The leaders of Europe's Mediterranean countries pledged on Friday to expand cooperation against climate change, at a meeting in Athens held in the aftermath of massive wildfires that ravaged parts of southern Europe.
They expressed their "strong conviction that urgent and ambitious global action (is needed) at national, regional and local levels," according to a joint statement issued after the talks got underway.
"It is absolutely the right move at the right time because we all see that climate change is heavily affecting the Mediterranean region," European Commission President Ursula von der Leyen said.
Attending the talks were President Emmanuel Macron of France, Italian Prime Minister Mario Draghi, Spain's Prime Minister Pedro Sanchez and leaders and senior representatives from Malta, Greece, Cyprus, Slovenia, Croatia and Portugal.
Participants reaffirmed their commitment to goals set out under the Paris accord, the worldwide global climate pact, called for closer integration of climate change policies across Europe and further cooperation within the EU's trans-national disaster response mechanism.
Forest fires swept the region during summer heatwaves. Greece was particularly badly affected, with the country's worst heat wave in decades fueling hundreds of wildfires that stretched its firefighting resources to the limit and saw it appeal for international help. The fires destroyed more than 1,000 sq kilometres of Greek forest land with extensive damage on the island of Evia and parts of southern Greece.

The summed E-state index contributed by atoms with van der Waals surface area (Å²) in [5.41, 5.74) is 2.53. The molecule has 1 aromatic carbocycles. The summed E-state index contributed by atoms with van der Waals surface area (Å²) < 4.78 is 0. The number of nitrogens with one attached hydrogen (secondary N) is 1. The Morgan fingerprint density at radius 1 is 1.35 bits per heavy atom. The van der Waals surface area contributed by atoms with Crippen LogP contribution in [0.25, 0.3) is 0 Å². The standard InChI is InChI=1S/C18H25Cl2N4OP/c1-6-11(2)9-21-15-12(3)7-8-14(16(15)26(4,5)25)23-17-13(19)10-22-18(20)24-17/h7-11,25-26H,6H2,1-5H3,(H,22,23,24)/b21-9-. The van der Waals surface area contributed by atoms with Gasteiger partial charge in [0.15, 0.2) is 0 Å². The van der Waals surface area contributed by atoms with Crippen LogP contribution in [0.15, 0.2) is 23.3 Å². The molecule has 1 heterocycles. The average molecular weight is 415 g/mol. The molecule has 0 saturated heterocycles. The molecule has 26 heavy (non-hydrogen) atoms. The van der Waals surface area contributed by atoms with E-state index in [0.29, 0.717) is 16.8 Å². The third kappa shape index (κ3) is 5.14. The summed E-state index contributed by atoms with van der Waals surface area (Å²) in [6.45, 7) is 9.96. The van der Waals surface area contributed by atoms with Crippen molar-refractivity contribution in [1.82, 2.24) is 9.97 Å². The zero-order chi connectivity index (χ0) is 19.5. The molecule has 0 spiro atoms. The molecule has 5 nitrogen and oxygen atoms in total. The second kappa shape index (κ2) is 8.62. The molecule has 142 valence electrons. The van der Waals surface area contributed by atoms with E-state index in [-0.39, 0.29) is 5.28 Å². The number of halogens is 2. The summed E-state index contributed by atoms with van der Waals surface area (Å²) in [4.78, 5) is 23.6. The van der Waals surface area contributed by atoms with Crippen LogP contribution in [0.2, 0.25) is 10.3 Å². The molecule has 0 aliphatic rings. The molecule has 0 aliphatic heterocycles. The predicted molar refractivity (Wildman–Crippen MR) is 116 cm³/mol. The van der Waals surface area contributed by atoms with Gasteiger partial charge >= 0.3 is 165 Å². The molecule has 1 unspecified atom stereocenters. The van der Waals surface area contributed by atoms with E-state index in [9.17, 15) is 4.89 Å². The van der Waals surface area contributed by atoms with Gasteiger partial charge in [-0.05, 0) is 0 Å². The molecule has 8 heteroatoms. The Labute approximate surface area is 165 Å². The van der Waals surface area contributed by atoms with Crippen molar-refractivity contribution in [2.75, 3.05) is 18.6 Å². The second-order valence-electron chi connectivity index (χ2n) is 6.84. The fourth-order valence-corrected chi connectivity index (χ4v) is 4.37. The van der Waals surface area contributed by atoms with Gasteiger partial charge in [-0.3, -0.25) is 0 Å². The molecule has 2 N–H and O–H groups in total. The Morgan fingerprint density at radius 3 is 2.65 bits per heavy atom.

Greek Prime Minister Kyriakos Mitsotakis has blamed the fires on rising global temperatures. In the aftermath, his government created a ministry for climate change and has promised to make adapting to the worsening weather conditions a policy priority.
The talks are also concentrated on the crisis in Afghanistan and migration, with Greece, Italy, Spain and Malta lying on the major routes smugglers use to get people into the European Union.
Alarmed by recent events in Afghanistan, Greece has made clear it is further toughening its stance toward migration. It has already been beefing up border security, employing technology and increased patrols on land and at sea to keep potential migrants out.
During the conference, Greece and Cyprus are also expected to bring up the issue of Turkey, a neighbour with whom they have a series of disputes, including over energy exploration rights in the eastern Mediterranean.
Greek authorities banned demonstrations and large public gatherings across the capital for the one-day gathering.